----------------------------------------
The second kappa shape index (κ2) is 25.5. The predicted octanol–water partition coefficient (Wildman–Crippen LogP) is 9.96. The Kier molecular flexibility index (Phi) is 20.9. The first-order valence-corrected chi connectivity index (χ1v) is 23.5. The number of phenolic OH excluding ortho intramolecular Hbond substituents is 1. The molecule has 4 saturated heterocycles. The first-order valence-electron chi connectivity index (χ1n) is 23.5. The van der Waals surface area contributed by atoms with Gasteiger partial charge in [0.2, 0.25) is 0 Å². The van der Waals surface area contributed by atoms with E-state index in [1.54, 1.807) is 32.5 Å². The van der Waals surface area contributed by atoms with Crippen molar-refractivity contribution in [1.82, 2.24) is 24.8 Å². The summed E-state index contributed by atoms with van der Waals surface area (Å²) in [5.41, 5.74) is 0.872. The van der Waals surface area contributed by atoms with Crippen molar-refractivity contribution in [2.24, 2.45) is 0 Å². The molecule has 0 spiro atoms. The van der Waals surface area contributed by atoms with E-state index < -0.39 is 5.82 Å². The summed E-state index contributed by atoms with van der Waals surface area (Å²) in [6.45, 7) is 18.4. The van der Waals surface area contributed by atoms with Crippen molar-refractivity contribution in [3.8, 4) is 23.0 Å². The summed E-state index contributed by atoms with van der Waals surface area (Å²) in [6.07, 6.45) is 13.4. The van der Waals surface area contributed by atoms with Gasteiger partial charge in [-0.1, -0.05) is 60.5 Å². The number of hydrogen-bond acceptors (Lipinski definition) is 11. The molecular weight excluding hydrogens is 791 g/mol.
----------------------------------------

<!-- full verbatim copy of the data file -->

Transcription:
The second kappa shape index (κ2) is 25.5. The predicted octanol–water partition coefficient (Wildman–Crippen LogP) is 9.96. The Kier molecular flexibility index (Phi) is 20.9. The first-order valence-corrected chi connectivity index (χ1v) is 23.5. The number of phenolic OH excluding ortho intramolecular Hbond substituents is 1. The molecule has 4 saturated heterocycles. The first-order valence-electron chi connectivity index (χ1n) is 23.5. The van der Waals surface area contributed by atoms with Gasteiger partial charge in [0.2, 0.25) is 0 Å². The van der Waals surface area contributed by atoms with E-state index in [1.54, 1.807) is 32.5 Å². The van der Waals surface area contributed by atoms with Crippen molar-refractivity contribution in [1.82, 2.24) is 24.8 Å². The summed E-state index contributed by atoms with van der Waals surface area (Å²) in [5.41, 5.74) is 0.872. The van der Waals surface area contributed by atoms with Crippen molar-refractivity contribution in [2.24, 2.45) is 0 Å². The molecule has 0 spiro atoms. The van der Waals surface area contributed by atoms with E-state index < -0.39 is 5.82 Å². The summed E-state index contributed by atoms with van der Waals surface area (Å²) in [6.45, 7) is 18.4. The van der Waals surface area contributed by atoms with Crippen molar-refractivity contribution in [3.8, 4) is 23.0 Å². The summed E-state index contributed by atoms with van der Waals surface area (Å²) in [6.07, 6.45) is 13.4. The van der Waals surface area contributed by atoms with Gasteiger partial charge in [-0.1, -0.05) is 60.5 Å². The number of hydrogen-bond acceptors (Lipinski definition) is 11. The molecular weight excluding hydrogens is 791 g/mol.